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This is basically what I do with books. If it's possible to get the entire series at once, then I'll likely read them all at once.
 

DeepThought

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Jan 8, 2007
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458
This reminds me of the time I read the Wheel of Time (10 volumes) in a row, non stop, it took me less than a month to finish (I was obsessed with it then). Obviously, this was before discovering Martin, Erikson etc. and I thought at that time Robert Jordan's WOT was the best thing since sliced bread :eek:. My taste for fantasy series has changed since then of course, but the approach to reading then still remains the same. Yes, IMO the best way to read a series (especially something huge and complex like ASOIF) is to do so in one go, without any interruptions in between the books and as lot of posters pointed out, the characters stay with you and its easier to keep up with the numerous subplots. I also find my self immersing into the world more when done this way, and since a lot of epic fantasy are escapist in nature, what better way to achieve maximum effect than to read them through and through.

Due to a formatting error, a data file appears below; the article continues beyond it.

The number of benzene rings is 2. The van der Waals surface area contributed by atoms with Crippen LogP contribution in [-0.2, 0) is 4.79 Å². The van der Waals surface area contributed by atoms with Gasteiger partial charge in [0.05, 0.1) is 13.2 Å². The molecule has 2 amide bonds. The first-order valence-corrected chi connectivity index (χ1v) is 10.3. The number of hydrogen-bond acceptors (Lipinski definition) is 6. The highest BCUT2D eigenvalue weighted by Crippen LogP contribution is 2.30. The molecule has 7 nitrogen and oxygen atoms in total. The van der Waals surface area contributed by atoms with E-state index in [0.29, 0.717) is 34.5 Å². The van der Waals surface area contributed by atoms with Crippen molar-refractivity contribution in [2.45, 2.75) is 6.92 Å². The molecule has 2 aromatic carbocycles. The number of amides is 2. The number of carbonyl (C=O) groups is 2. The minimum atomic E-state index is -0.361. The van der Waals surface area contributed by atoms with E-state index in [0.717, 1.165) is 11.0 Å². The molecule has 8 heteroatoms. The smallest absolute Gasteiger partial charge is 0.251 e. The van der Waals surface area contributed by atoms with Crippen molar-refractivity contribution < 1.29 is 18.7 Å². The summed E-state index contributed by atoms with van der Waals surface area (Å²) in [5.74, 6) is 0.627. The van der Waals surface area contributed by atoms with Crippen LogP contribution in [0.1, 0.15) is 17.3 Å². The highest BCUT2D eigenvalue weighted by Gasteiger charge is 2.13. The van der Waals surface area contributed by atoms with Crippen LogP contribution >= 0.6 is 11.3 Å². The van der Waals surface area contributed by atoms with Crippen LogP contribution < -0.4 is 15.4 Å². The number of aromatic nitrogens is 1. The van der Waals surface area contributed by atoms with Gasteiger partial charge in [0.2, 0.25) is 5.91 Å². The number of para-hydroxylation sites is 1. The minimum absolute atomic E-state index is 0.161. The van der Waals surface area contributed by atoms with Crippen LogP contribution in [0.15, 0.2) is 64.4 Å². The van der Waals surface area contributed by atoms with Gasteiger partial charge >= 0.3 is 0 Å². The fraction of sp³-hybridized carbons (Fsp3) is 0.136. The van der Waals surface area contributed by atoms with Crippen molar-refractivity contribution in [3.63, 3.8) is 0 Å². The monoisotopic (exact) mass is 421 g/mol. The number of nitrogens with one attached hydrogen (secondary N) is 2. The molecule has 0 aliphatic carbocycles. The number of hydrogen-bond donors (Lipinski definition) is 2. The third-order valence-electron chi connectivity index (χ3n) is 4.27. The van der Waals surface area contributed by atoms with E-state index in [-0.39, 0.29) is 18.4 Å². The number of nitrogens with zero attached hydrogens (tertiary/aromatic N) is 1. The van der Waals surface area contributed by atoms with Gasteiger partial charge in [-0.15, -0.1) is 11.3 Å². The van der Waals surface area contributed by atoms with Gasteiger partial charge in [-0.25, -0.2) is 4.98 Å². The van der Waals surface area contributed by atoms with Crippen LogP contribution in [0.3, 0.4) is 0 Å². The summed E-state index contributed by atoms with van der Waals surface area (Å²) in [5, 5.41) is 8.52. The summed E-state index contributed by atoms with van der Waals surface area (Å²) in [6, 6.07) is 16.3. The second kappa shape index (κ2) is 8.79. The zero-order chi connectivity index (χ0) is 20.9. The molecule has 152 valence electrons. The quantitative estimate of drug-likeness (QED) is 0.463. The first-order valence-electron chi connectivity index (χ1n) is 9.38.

Cheer's, DeepThought
 

Who's Wee Dug

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Or how about The Business - Ian Banks not his SF but it is alternate reality an may be an interesting book to get them hooked.;):)